Makers and Breakers

Tue Jun 21 2022

Progress is always desirable, but because reality is unpredictable, it's not always possible. However, if progress is properly directed and facilitated, it can create a more equitable world that is well worth the energy. Although advancing the current state of affairs may not solve our immediate problems, it can create a more equitable world where opportunities and resources are available to all. To reach this better world, we need to take the correct steps in the present. With a plethora of tools at our disposal to build, create, express and bring ideas to others’ awareness, now is one of the greatest times to be a maker. However, even though these tools, ideas and products are constantly progressing in functionality and versatility, they aren’t always perfect. This is why people with taste and a critical eye, or breakers, are imperative to society. A healthy collaboration between the makers and breakers of this world can give rise to a constructive feedback loop, allowing for the best solutions that human minds can create to develop incrementally with all dimensions being thoroughly looked over.

Makers are all around us. From cooks, filmmakers and writers to programmers and artists, the list is ever-expanding. Makers try to create something to put into the world. Their creations may or may not already exist, but what’s important is the creation process, which helps foster a growth/maker mindset. A maker mindset, especially if developed at an early age, reinforces a can-do attitude. However, there are some downsides to being a maker; makers sometimes have ulterior motives, as when they create imitation products for material gain or build a company with a sketchy business model. It also is not easy to constantly be outputting and having great ideas in a modern world where others are building platforms and products designed for individuals to spend their time and attention on.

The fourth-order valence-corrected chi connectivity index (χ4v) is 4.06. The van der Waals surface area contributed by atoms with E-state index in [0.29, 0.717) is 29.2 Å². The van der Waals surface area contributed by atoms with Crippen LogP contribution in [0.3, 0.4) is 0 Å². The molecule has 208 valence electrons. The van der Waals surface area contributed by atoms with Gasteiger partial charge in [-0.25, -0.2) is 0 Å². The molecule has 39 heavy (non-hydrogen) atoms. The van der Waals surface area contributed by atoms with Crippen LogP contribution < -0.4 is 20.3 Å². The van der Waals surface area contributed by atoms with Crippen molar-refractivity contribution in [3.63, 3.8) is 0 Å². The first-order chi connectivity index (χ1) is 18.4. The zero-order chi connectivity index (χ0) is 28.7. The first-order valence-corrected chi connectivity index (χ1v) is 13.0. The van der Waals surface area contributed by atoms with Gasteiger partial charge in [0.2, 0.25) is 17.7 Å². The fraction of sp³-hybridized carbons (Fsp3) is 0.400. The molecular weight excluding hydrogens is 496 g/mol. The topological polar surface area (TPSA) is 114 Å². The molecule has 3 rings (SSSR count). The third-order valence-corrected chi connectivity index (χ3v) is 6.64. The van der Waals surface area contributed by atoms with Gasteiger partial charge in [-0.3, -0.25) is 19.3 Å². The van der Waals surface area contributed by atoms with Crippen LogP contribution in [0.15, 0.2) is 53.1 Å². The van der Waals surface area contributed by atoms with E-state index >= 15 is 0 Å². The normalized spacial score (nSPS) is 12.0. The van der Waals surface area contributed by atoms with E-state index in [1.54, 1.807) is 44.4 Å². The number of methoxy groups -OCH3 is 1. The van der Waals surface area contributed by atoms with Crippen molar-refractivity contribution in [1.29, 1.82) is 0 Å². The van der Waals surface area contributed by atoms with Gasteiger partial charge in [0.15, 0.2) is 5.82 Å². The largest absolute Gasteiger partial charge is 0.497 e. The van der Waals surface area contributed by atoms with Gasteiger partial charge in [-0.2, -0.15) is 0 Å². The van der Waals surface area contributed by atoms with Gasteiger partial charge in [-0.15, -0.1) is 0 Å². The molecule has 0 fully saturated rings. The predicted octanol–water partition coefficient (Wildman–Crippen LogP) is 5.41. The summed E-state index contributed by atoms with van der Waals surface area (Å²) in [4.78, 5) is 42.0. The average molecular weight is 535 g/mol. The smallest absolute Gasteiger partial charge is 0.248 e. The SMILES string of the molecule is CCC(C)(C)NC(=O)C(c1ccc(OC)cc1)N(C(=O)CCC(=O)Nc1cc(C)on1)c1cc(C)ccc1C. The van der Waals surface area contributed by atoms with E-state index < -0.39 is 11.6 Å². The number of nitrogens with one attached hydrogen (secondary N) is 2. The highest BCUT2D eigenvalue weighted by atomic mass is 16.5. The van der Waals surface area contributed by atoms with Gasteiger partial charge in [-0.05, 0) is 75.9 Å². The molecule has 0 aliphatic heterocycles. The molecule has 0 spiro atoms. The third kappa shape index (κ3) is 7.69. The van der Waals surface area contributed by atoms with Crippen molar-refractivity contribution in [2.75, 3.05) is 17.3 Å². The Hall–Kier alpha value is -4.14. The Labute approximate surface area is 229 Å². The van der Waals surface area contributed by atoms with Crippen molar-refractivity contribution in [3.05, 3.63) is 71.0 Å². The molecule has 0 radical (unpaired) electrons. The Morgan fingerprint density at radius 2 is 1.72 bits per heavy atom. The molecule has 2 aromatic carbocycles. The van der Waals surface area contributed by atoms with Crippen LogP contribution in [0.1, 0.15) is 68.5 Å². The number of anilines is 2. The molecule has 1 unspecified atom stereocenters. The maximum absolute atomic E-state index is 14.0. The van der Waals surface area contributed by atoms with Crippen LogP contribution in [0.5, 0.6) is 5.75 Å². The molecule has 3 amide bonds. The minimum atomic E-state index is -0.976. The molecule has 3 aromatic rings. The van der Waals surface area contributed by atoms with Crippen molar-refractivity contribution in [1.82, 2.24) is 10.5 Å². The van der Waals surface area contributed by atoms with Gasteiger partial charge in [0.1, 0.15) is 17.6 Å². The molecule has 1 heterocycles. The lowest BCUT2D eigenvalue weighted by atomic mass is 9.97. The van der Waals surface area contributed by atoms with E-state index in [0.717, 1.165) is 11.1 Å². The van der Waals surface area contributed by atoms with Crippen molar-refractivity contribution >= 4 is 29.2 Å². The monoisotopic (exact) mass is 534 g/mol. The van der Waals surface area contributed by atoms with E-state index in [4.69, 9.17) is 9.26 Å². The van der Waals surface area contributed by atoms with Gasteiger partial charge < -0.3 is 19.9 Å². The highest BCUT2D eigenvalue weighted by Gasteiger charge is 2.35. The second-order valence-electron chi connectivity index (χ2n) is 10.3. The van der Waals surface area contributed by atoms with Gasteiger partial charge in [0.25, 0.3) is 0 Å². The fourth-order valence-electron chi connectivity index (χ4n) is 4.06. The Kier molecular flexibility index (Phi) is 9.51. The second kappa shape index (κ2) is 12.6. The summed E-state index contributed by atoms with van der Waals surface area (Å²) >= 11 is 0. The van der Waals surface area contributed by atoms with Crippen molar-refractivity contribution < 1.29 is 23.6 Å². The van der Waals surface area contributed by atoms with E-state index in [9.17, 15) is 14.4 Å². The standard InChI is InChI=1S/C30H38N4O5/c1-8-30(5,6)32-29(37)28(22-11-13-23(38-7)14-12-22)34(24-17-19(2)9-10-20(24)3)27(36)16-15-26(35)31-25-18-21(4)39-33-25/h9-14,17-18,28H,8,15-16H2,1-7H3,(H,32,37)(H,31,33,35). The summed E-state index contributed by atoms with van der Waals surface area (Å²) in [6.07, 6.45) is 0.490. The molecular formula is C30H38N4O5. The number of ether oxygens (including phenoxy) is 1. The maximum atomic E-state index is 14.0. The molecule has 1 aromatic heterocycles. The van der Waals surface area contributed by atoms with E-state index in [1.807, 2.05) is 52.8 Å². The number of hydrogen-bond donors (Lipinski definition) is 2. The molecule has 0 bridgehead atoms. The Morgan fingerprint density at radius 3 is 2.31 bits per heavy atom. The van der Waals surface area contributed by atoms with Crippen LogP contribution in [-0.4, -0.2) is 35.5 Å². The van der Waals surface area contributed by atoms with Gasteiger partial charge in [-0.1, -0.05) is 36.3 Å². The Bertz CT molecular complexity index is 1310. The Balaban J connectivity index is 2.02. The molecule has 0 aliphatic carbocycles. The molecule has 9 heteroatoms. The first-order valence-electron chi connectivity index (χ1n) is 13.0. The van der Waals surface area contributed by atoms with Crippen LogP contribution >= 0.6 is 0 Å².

Breakers are those who question and “break” things that already exist. They might have many motivations, from simply enjoying breaking things to trying to understand how something works to trying to find a system’s vulnerabilities or edge cases. While it may sound like a negative label, being a breaker is actually a good thing. Being a breaker requires a mindset that utilizes critical thinking, skepticism and reasoning in order to find faults and weaknesses in what others accept as usual. There are jobs that are associated with a “breaker mindset”, such as food inspector, judge, lawyer, quality assurance engineer, and auditor. Some people in these positions even detect issues that could cause problems on a global scale. Unfortunately, finding loopholes and exposing exploits in products and systems is a powerful skill that can be used in unfavorable ways. For example, unscrupulous breakers can use the security vulnerabilities of entities such as banks or Internet companies to acquire personally identifiable information or commit theft.

There's a balance to be struck between makers and breakers.. Many tools, platforms and communities specifically encourage the creation of new things. Just as there are communities for creating, there are healthy communities for breaking things; for example, bug bounties set up by Internet companies to find vulnerabilities in their products have created communities that promote and connect ethical hackers. Maintaining a balance between makers and breakers who are improving their own ideas and skill-sets is not only important for individual growth, but also growth in the quality of products and infrastructure now and in the future. The constructive feedback loop of making and breaking things to ultimately end up with a polished result only fuels constant progress.